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The Crack-Up

July 22, 2014 | by

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Image via Markscheider/Wikimedia Commons

For longer than I care to admit, I have been unable to scroll down on my computer. This is only the latest in a series of laptop-related inconveniences, but, given the nature of my employment, is something of a problem. If you manage to catch the scrolling bar to the far right of the screen, you can generally navigate okay, but if you relax your vigilance for a moment and move your cursor, that option is closed, and it is necessary to refresh the screen. At least, that’s the only way I know how to do it.

I have lived without video and Flash capacity for some five months now, and it has been a rich, full life, but this scrolling situation seems untenable. I am going to have to go to the Genius Bar, a prospect I dread.

It’s not that I mind the trip, the wait, or even the well-deserved condescension of the Geniuses. At least this time around, there is no varicolored crayon wax mysteriously covering my computer, leading me to mumble some absurd, half-formed lie that implied I either had small children or was a preschool teacher. I’m just terrified that they’re going to tell me the computer can’t be saved, that the scrolling is indicative of a more serious—terminal—illness. (From this you might imagine how conscientiously I deal with actual medical issues.) Read More »

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Beards

July 21, 2014 | by

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An early illustration of Saint Wilgefortis.

If you had asked me two days ago if there existed any Catholic-themed YouTube video stranger than the one where G. K. Chesterton battles a cartoonishly evil Nietzsche, I would have said, “Of course not.” But that was before I saw this group of French feminists in beards paying tribute to Saint Wilgefortis.

Wilgefortis is described by the Catholic Encyclopedia as “a fabulous female saint known also as UNCUMBER, KUMMERNIS, KOMINA, COMERA, CUMERANA, HULFE, ONTCOMMENE, ONTCOMMER, DIGNEFORTIS, EUTROPIA, REGINFLEDIS, LIVRADE, LIBERATA, etc.”; her attributes are listed as “bearded woman; depicted crucified, often shown with a small fiddler at her feet, and with one shoe off.” Considered a “pious fiction”—that is, a sort of unofficial folktale—she enjoyed popularity throughout Europe. Before the Church removed her commemoration in ’69, July 20 was her feast day.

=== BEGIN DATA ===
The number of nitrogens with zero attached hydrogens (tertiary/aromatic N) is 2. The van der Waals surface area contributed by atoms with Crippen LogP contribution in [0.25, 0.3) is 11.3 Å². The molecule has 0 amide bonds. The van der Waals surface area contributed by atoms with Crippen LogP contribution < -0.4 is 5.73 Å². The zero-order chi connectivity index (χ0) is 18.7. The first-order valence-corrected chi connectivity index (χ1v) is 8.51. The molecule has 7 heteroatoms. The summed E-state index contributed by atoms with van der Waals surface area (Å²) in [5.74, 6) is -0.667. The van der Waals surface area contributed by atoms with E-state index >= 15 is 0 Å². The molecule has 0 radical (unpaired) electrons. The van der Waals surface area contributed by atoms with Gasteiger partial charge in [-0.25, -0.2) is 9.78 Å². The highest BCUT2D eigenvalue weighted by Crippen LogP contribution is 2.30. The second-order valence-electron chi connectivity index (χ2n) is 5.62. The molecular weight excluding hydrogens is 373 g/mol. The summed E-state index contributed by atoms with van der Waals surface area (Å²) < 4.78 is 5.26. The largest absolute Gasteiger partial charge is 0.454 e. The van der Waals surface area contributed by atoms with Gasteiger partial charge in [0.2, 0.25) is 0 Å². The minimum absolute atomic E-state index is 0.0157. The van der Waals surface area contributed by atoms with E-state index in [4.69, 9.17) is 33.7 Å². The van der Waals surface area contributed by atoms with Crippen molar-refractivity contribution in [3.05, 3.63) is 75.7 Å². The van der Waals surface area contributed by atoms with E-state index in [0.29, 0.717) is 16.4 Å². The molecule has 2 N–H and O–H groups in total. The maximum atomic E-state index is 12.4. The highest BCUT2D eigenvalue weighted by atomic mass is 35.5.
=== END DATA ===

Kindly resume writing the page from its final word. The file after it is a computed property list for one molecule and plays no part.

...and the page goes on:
Though her cult is thought to date to the fourteenth century, concrete details are sparse: generally, Wilgefortis is described as a young, Christian, sometimes Portuguese, occasionally septuplet princess who, rather than marry a pagan against her will, prayed for disfigurement. Her prayers were answered in the form of a beard. Her father, furious with this development, had her crucified. Nowadays, it’s thought that the Wilgefortis story—as well as the related fiddler/shoe legend—evolved from a misinterpretation of the famous Volto Santo crucifixion sculpture in Lucca, Italy. The art historian Charles Cahier wrote, Read More »

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A Travel Tip

July 18, 2014 | by

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An 1854 French advertisement

Not too long ago, I was asked to contribute a travel tip to an article. I felt like a complete fraud, of course; my vacations, such as they were, consisted of the occasional bus visit to friends in D.C. and the odd weekend with my parents, heavy on historic sites. If I passed along any sort of “tip,” I risked conveying the impression that I was the sort of person who breezed through security with effortlessly straight hair, applied travel-size unguents in her seat, and, when she felt like napping, draped herself in an improbably large cashmere wrap. (This sort of person also had a roll for her jewelry, and had a pricey makeup bag that, in a pinch, could double as a clutch.)

I knew of no special hydrating sprays or extra-good earphones. I almost wrote, “Bring steak sandwiches,” since this is in fact something I like to do when I travel. But certain standards must be maintained. So I recommended wearing a new perfume when one goes on a trip.

I’m not advocating for the purchase of an expensive bottle every time you go to a cousin’s wedding. But for me, the act of dignifying a journey with its own scent can be enough to elevate a humble getaway to vacation status. It’s nice to find something that has a connection to wherever you are, but the actual perfume is secondary. The point is to create a sense memory for the experience that has, for you, no precedent. I’ve worn the same perfume since my twenty-third birthday, when I treated myself to my first bottle of En Passant, but from the moment I get in the cab to the airport, I like to wear something different, unfamiliar.

It should be a scent you can live with, of course, but it need not be one you love. I usually look for something inexpensive, in a travel roller; perfume samples are also perfect for this. I found an eau de toilette called Green Leaf in the LaGuardia terminal before leaving for this trip to Maine, and I have applied it religiously throughout my days here. Months later, I will be able to smell it and remember—or not, as the case may be.

I know it all sounds rather twee. “I wish we could see perfumes as well as smell them. I’m sure they would be very beautiful,” says Anne Shirley, in Anne of the Island, when she is at maximum insipidity, and everyone is in love with her, and everything she does is ethereal and enrapturing and the relatable, human Anne of Green Gables is a distant memory. Even by her standards, however, this is idiotic: a scent is a million times more transporting than an image. Stanislavski could have told her that. Because, really, that’s what it’s about, isn’t it? You’re creating a character: someone who travels, who’s capable of relaxation and maybe even adventure, and who—why not?—has an improbably large cashmere wrap in her bag. Or pretends to.